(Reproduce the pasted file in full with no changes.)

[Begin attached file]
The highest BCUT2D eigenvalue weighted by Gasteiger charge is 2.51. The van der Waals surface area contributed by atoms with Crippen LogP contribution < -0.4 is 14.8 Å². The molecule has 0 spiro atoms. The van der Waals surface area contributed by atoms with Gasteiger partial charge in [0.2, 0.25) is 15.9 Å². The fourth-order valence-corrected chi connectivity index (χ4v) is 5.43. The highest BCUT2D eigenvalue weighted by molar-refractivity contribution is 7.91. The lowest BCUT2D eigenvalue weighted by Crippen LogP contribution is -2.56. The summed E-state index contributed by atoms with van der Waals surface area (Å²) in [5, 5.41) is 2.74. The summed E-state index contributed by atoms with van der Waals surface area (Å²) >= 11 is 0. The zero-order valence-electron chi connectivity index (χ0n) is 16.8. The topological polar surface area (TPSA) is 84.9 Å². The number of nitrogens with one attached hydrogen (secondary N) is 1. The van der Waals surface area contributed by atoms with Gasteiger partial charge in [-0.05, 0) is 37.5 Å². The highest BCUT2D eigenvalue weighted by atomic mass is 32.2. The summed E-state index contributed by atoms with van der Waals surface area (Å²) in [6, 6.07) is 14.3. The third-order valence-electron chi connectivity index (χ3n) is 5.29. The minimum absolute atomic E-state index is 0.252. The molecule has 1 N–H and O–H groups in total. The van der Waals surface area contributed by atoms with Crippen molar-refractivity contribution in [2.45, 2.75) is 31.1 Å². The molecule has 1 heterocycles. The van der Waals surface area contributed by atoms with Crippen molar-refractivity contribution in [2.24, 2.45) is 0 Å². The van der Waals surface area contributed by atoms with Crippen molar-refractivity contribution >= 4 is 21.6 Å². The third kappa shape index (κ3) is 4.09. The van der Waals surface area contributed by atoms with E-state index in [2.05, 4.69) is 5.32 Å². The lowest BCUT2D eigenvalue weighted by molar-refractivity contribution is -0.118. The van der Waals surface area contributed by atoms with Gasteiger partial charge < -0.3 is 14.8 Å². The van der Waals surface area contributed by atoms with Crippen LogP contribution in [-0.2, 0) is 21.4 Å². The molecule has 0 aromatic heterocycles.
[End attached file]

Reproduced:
The highest BCUT2D eigenvalue weighted by Gasteiger charge is 2.51. The van der Waals surface area contributed by atoms with Crippen LogP contribution < -0.4 is 14.8 Å². The molecule has 0 spiro atoms. The van der Waals surface area contributed by atoms with Gasteiger partial charge in [0.2, 0.25) is 15.9 Å². The fourth-order valence-corrected chi connectivity index (χ4v) is 5.43. The highest BCUT2D eigenvalue weighted by molar-refractivity contribution is 7.91. The lowest BCUT2D eigenvalue weighted by Crippen LogP contribution is -2.56. The summed E-state index contributed by atoms with van der Waals surface area (Å²) in [5, 5.41) is 2.74. The summed E-state index contributed by atoms with van der Waals surface area (Å²) >= 11 is 0. The zero-order valence-electron chi connectivity index (χ0n) is 16.8. The topological polar surface area (TPSA) is 84.9 Å². The number of nitrogens with one attached hydrogen (secondary N) is 1. The van der Waals surface area contributed by atoms with Gasteiger partial charge in [-0.05, 0) is 37.5 Å². The highest BCUT2D eigenvalue weighted by atomic mass is 32.2. The summed E-state index contributed by atoms with van der Waals surface area (Å²) in [6, 6.07) is 14.3. The third-order valence-electron chi connectivity index (χ3n) is 5.29. The minimum absolute atomic E-state index is 0.252. The molecule has 1 N–H and O–H groups in total. The van der Waals surface area contributed by atoms with Crippen molar-refractivity contribution in [2.45, 2.75) is 31.1 Å². The molecule has 1 heterocycles. The van der Waals surface area contributed by atoms with Crippen molar-refractivity contribution in [2.24, 2.45) is 0 Å². The van der Waals surface area contributed by atoms with Crippen molar-refractivity contribution >= 4 is 21.6 Å². The third kappa shape index (κ3) is 4.09. The van der Waals surface area contributed by atoms with E-state index in [2.05, 4.69) is 5.32 Å². The lowest BCUT2D eigenvalue weighted by molar-refractivity contribution is -0.118. The van der Waals surface area contributed by atoms with Gasteiger partial charge < -0.3 is 14.8 Å². The van der Waals surface area contributed by atoms with Crippen LogP contribution in [-0.2, 0) is 21.4 Å². The molecule has 0 aromatic heterocycles.